I'm a historian who writes about modern science and technology: how they got to be the way they are, how they shaped (and were shaped by) the way people live their lives, and (especially) the stories we tell ourselves in order to try and make sense of them. I'm also interested in the stories we tell ourselves about the past, and the ways we try to capture it -- and make sense of it -- in movies and monuments, songs and schoolbooks. Along the way, I've written about rockets & missiles, atomic bombs, fossil mammoths, sailing ships, stone tools, zombie outlaws, time-traveling heroes, alien sex, Walt Disney's vision of the future, the significance of Amelia Earhart's leather jacket, and why (in cartoons) gravity only affects you when you think about it.
For those who are curious about such things, I was born and raised in Massachusetts, attended public schools, and got my undergraduate degree (dual major in geology and history) from Brown University. I got my MA and PhD in the history of science and technology from the University of Wisconsin -- Madison, and went on to teach at Northwestern University, Franklin & Marshall College, Atlanta College of Art, Kennesaw State University, and (for twelve years) Southern Polytechnic State University. Along the way I've written ten books and a couple of dozen shorter pieces (so far), given more talks than I can remember, taught Boy Scout merit badge classes, been a script consultant for several TV documentaries, and advised the National Park Service on preserving the history of aviation.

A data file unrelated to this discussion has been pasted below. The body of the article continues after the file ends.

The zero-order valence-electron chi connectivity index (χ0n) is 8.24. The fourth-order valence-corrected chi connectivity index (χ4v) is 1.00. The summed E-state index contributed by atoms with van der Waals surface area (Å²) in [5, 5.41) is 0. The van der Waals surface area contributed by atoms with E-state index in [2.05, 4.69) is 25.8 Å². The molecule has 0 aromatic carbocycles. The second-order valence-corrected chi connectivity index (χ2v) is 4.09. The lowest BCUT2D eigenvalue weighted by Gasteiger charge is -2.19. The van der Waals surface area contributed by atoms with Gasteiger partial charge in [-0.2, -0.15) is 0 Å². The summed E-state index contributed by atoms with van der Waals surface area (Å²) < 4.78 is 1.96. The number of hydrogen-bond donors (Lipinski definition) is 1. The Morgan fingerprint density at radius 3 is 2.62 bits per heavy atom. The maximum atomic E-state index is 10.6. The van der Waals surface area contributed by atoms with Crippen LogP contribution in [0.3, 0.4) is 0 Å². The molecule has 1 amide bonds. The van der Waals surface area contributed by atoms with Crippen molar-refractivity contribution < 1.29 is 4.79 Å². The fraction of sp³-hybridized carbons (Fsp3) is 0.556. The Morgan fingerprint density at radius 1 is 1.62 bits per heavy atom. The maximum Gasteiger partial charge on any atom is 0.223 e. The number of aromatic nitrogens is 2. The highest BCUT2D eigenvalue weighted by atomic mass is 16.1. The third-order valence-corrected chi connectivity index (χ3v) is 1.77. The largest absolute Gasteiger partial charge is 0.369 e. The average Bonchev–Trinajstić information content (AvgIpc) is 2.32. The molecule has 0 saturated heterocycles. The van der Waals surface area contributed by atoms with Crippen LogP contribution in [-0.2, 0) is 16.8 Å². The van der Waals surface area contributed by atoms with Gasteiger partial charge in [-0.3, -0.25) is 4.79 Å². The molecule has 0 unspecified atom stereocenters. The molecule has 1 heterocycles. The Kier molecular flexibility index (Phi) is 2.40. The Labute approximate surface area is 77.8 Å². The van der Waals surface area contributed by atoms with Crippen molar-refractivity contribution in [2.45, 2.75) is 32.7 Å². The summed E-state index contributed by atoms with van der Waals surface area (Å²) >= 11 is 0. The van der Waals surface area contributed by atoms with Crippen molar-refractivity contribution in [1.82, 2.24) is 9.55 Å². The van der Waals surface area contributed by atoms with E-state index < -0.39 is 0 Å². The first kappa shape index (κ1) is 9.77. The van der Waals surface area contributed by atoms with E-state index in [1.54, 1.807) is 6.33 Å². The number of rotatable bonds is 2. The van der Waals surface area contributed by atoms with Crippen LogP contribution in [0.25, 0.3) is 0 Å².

When I'm not working? Books, movies, beaches, boats, old buildings, quirky museums, junk shops . . . and the never-ending search for truly excellent pie.
"Our Germans beat their Germans," someone quipped when Wernher von Braun's team of rocketeers put Americans on the Moon, but Operation Paperclip reveals that US involvement with ex-Nazi scientists was far deeper, and far darker.